SQLite is a fast and lightweight SQL database engine that stores data either in memory or in a single file on disk.
Despite its simplicity, SQLite is a powerful tool. For example, it’s the primary storage system for a number of common applications including Firefox, Chrome, and many components of both Android and iOS. It’s well suited for caching, and requires no extra configuration or dependencies, which is why it’s ‘used as the default backend for requests-cache.
SQLite is the default backend, but if you want to pass extra connection options or just want to be
explicit, initialize your session with a
>>> from requests_cache import CachedSession, SQLiteCache >>> session = CachedSession(backend=SQLiteCache())
Or by alias:
>>> session = CachedSession(backend='sqlite')
This backend accepts any keyword arguments for
>>> backend = SQLiteCache('http_cache', timeout=30) >>> session = CachedSession(backend=backend)
See Cache Files for general info on specifying cache paths
If you specify a name without an extension, the default extension
.sqlitewill be used
SQLite also supports in-memory databases.
You can enable this (in “shared” memory mode) with the
>>> session = CachedSession('http_cache', use_memory=True)
Or specify a memory URI with additional options:
>>> session = CachedSession(':file:memdb1?mode=memory')
:memory:, if you are only using the cache from a single thread:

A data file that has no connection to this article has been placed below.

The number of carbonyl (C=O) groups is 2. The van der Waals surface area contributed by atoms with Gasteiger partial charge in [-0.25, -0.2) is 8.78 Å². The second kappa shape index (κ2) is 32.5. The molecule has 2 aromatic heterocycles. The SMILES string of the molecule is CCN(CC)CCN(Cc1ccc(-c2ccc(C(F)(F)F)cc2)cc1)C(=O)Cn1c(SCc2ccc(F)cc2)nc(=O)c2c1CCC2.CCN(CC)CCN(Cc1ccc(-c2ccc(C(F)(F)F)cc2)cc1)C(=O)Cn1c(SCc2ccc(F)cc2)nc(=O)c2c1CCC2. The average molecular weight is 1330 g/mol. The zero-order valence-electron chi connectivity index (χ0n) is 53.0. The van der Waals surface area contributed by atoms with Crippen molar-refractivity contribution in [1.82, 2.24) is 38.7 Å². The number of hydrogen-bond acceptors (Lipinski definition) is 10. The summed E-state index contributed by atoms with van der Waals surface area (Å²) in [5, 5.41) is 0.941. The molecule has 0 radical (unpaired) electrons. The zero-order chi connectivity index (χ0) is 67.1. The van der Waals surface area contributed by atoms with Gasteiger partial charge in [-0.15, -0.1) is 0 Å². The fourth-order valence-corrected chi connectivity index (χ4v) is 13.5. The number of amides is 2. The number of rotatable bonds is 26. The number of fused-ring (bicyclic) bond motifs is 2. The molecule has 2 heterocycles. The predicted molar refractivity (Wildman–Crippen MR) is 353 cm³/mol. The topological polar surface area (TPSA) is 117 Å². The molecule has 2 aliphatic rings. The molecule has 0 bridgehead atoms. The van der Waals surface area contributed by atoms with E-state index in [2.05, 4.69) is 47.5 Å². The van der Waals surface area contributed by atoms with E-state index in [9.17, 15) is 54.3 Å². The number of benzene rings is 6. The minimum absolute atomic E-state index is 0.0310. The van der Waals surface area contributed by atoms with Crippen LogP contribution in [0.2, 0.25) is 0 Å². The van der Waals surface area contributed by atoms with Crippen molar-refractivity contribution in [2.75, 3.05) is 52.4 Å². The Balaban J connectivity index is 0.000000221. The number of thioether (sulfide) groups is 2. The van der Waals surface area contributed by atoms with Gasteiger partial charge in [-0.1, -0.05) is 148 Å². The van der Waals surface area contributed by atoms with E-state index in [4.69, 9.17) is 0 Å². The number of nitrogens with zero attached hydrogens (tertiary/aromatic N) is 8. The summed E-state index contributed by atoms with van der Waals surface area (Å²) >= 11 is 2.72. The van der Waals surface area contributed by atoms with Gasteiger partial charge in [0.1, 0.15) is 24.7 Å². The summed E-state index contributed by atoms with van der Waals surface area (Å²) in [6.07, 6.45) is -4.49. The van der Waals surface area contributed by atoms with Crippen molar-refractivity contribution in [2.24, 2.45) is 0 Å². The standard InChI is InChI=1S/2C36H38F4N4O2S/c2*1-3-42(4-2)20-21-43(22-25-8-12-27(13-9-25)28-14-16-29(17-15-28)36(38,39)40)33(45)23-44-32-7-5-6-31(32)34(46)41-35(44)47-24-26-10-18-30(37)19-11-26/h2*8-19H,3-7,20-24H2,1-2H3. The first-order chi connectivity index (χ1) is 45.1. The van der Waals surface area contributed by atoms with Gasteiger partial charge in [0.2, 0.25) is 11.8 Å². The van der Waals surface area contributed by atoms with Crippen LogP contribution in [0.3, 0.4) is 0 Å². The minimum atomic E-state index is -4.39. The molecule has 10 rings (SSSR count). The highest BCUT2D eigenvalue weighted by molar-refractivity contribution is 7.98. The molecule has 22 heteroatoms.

>>> session = CachedSession(':memory:')
When working with average-sized HTTP responses (< 1MB) and using a modern SSD for file storage, you can expect speeds of around:
Of course, this will vary based on hardware specs, response size, and other factors.
SQLite supports concurrent access, so it is safe to use from a multi-threaded and/or multi-process
application. It supports unlimited concurrent reads. Writes, however, are queued and run in serial,
so if you need to make large volumes of concurrent requests, you may want to consider a different
backend that’s specifically made for that kind of workload, like
Hosting Services and Filesystem Compatibility#
There are some caveats to using SQLite with some hosting services, based on what kind of storage is available:
SQLite may be used on a NFS, but is usually only safe to use from a single process at a time. See the SQLite FAQ for details.
PythonAnywhere is one example of a host that uses NFS-backed storage. Using SQLite from a multiprocess application will likely result in
sqlite3.OperationalError: database is locked.
Heroku explicitly disables SQLite on its dynos.
AWS EC2, Lambda (depending on configuration), and some other AWS services use ephemeral storage that only persists for the lifetime of the instance. This is fine for short-term caching. For longer-term persistance, you can use an attached EBS volume.